Decreased wheat production in the USA from climate change driven by yield losses rather than crop abandonment



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An increase in global average surface temperature over the 21st century will affect food production. There is still uncertainty if the source of the production losses caused by climate change could be driven either by lower yield or reduced area harvested. We use county-level production data on winter wheat coupled with fine-scale weather outcomes between 1981-2007 to examine the impact of climate change on winter wheat production in Kansas. We decompose the total impact of weather variables through both the yield and harvested acreage channels. We find that an insignificant portion—both in terms of magnitude and statistical significance—of the production losses are due to reduced harvested acres (i.e., crop abandonment). The proportion harvested only account for 14.88% and 21.71% of the total damages under RCPs 4.5 and 8.5 and neither effect is statistically significant. An implication of this result implies that studies that only examine climate impacts on harvested yields are not significantly underestimating the climate change impacts on production.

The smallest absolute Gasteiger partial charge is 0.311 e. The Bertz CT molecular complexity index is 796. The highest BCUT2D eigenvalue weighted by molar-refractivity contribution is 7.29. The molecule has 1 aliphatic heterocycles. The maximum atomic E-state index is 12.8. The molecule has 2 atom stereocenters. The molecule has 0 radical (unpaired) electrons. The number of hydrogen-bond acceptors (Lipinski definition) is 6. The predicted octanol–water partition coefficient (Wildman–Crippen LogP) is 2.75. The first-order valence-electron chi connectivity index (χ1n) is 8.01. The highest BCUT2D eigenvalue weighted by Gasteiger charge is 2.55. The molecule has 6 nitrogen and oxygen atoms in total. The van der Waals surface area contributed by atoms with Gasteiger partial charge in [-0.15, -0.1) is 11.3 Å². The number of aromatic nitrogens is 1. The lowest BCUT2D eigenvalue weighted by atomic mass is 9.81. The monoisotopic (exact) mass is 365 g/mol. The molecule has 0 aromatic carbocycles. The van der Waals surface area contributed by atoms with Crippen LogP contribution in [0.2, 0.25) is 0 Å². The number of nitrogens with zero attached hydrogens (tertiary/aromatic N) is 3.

Wheat, Winter, Climate Change, Crops, Climate Modeling